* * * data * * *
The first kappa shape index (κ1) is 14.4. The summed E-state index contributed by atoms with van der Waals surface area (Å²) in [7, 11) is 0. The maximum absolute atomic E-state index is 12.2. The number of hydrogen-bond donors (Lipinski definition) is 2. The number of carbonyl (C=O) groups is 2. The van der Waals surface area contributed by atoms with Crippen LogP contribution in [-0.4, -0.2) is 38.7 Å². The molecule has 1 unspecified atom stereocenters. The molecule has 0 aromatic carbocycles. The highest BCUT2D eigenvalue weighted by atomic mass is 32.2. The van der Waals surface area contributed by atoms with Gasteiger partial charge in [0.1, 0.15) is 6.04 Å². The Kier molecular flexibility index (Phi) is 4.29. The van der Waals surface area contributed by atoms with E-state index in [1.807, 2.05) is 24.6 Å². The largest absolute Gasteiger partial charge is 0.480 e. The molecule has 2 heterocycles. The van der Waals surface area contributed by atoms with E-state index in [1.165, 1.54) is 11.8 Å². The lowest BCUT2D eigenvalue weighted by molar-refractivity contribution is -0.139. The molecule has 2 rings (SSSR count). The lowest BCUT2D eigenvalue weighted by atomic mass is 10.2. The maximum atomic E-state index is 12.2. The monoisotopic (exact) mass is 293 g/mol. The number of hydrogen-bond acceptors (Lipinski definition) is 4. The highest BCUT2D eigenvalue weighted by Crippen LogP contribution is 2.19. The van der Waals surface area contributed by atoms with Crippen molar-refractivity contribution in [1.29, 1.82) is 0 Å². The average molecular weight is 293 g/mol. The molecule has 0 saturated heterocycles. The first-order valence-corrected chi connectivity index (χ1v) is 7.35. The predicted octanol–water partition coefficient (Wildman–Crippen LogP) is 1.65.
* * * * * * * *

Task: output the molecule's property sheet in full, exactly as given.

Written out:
The first kappa shape index (κ1) is 14.4. The summed E-state index contributed by atoms with van der Waals surface area (Å²) in [7, 11) is 0. The maximum absolute atomic E-state index is 12.2. The number of hydrogen-bond donors (Lipinski definition) is 2. The number of carbonyl (C=O) groups is 2. The van der Waals surface area contributed by atoms with Crippen LogP contribution in [-0.4, -0.2) is 38.7 Å². The molecule has 1 unspecified atom stereocenters. The molecule has 0 aromatic carbocycles. The highest BCUT2D eigenvalue weighted by atomic mass is 32.2. The van der Waals surface area contributed by atoms with Gasteiger partial charge in [0.1, 0.15) is 6.04 Å². The Kier molecular flexibility index (Phi) is 4.29. The van der Waals surface area contributed by atoms with E-state index in [1.807, 2.05) is 24.6 Å². The largest absolute Gasteiger partial charge is 0.480 e. The molecule has 2 heterocycles. The van der Waals surface area contributed by atoms with E-state index in [1.165, 1.54) is 11.8 Å². The lowest BCUT2D eigenvalue weighted by molar-refractivity contribution is -0.139. The molecule has 2 rings (SSSR count). The lowest BCUT2D eigenvalue weighted by atomic mass is 10.2. The maximum atomic E-state index is 12.2. The monoisotopic (exact) mass is 293 g/mol. The number of hydrogen-bond acceptors (Lipinski definition) is 4. The highest BCUT2D eigenvalue weighted by Crippen LogP contribution is 2.19. The van der Waals surface area contributed by atoms with Crippen molar-refractivity contribution in [1.29, 1.82) is 0 Å². The average molecular weight is 293 g/mol. The molecule has 0 saturated heterocycles. The first-order valence-corrected chi connectivity index (χ1v) is 7.35. The predicted octanol–water partition coefficient (Wildman–Crippen LogP) is 1.65.